Hit and Run Space Policy Analysis

29 August 2004: Plan 1 for Outer Space, Washington Post

"The government, meanwhile, hasn't yet figured out how to keep one of its signature triumphs, the Hubble Space Telescope, from falling back to Earth in a fireball. NASA doesn't want to endanger a crew of astronauts for the sake of an aging instrument that will eventually be replaced by more powerful telescopes. There is talk of a robotic mission to save the Hubble, but the whole issue has been a public relations disaster for the agency, emanating the whiff of a can't-do attitude. These were the people who could always do the impossible. They were the ones who inspired a great American cliche: If we can put a man on the moon, why can't we . . ."

Editor's note: This article is a classic example of simplistic, hit and run "analysis". First you make up your mind. In this case: "Humans bad; robots good". Then you find selective quotes or events to back up your point. And by all means do NOT reference an opinion that is contrary to yours - since it would interrupt the flow of one liners and cute observations you have already written.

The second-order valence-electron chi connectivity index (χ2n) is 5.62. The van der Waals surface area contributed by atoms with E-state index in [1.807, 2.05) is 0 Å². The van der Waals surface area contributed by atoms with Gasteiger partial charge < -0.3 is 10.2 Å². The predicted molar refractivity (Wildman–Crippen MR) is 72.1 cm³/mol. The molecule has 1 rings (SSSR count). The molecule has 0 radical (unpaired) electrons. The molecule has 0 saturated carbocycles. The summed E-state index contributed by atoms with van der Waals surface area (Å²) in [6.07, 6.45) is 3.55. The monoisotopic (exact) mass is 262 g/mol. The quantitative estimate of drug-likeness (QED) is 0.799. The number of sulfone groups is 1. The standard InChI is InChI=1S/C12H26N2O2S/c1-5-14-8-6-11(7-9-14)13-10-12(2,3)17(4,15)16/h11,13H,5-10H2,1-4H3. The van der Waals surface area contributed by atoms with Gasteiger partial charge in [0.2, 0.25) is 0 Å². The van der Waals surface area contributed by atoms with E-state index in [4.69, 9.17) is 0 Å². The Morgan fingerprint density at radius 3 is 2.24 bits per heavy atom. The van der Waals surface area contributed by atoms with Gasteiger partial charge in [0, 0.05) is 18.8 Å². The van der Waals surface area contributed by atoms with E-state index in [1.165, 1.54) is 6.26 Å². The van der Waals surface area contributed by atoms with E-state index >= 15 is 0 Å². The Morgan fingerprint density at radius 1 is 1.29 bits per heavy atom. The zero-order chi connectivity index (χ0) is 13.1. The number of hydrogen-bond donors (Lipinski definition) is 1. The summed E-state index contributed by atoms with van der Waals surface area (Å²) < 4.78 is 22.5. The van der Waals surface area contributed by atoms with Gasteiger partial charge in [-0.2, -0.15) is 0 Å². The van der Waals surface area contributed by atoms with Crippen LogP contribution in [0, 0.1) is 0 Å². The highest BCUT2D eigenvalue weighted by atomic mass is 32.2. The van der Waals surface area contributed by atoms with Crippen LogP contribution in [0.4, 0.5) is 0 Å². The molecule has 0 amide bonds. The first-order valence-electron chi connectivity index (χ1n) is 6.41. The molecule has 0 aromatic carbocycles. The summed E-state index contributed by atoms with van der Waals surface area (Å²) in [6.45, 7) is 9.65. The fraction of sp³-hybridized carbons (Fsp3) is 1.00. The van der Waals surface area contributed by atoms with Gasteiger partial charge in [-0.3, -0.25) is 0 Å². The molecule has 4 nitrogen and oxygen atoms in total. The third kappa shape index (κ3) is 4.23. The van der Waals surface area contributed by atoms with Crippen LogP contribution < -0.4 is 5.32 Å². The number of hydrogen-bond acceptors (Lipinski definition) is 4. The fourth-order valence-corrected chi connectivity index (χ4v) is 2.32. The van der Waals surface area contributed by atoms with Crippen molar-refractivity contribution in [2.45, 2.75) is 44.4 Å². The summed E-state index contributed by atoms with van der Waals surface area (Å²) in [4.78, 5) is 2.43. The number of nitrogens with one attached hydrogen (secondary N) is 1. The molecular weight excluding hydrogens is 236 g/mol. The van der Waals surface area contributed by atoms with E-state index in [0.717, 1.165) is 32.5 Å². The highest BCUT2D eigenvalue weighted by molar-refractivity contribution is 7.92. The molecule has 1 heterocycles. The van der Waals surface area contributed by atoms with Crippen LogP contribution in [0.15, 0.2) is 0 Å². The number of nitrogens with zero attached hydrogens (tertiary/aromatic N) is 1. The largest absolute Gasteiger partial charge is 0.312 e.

How do I know this? Because the author (Joel Achenbach) called me early in the process of writing this article and blurted out that simple premise - before I even had a chance to provide any insight - and then he admitted that he knew nothing about the process that lead up to the development of the policy. I then spent 20 minutes filling him in - from my perspective, of course. Oh well.

Joel has written some very interesting things (scroll down a bit for my review) in the past. Indeed, the JPL part of this current article is just fine. The human spaceflight portion is not.

Do your homework next time, Joel.

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This page contains a single entry by Keith Cowing published on August 29, 2004 1:05 PM.

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